John Clarke went up to Christ’s College Cambridge in 1783 taking his degree in 1787. He was ordained as a deacon in June 1788 and a priest a year later – at the same time he became curate at West Hallam and then Derby St. Peter. Drawn towards rural Derbyshire he went on to become stipendiary curate at Kirk Langley by 1814 and vicar of Weston upon Trent in 1819, a position he maintained for the rest of his life.
John Downman was a pupil of Benjamin West, before becoming part of the first intake of students at the Royal Academy in 1769. In 1773–5 he visited Italy with Joseph Wright and on his return he set himself up as a portrait painter in Cambridge. By 1779, he had returned to London and was gaining a reputation as one of the most fashionable portraitists of the day. He was patronised by the royal family, as well as such figures as the Duchess of Devonshire and the Duchess of Richmond. His success depended partly on his speed of work and from the 1780s he relinquished oils in favour of a distinctive technique that enabled him to produce portraits in great quantity, using black chalk lightly tinted with watercolour.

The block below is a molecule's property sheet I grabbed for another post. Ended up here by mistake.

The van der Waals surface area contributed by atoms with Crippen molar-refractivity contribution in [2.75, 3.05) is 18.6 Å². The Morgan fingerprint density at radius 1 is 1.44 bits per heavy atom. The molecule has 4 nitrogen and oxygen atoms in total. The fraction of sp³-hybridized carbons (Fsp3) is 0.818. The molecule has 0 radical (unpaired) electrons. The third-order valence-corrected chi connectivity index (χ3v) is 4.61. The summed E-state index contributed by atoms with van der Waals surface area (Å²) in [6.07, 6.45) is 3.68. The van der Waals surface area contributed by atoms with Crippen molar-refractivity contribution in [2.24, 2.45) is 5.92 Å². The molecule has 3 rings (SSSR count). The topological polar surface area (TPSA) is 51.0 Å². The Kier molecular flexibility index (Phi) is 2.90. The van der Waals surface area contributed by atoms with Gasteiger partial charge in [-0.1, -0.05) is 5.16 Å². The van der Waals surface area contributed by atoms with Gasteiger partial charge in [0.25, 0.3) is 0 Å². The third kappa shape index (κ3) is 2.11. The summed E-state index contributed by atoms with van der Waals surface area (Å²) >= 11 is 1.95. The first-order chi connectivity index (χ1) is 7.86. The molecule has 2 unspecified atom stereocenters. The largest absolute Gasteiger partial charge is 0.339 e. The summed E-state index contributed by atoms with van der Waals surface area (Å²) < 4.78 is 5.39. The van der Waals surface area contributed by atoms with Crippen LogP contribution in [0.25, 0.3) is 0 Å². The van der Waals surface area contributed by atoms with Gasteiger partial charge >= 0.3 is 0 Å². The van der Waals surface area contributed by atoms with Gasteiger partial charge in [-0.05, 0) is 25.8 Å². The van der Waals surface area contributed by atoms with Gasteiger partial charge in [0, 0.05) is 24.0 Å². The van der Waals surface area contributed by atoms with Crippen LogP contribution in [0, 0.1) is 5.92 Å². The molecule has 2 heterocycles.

The work presented here is a fine example of Downman’s skills working in oil and using copper as a support, thus enriching the image with a smooth clarity. Given the age of the sitter and the painterly technique it was probably completed during the artist’s time in Cambridge early in his career.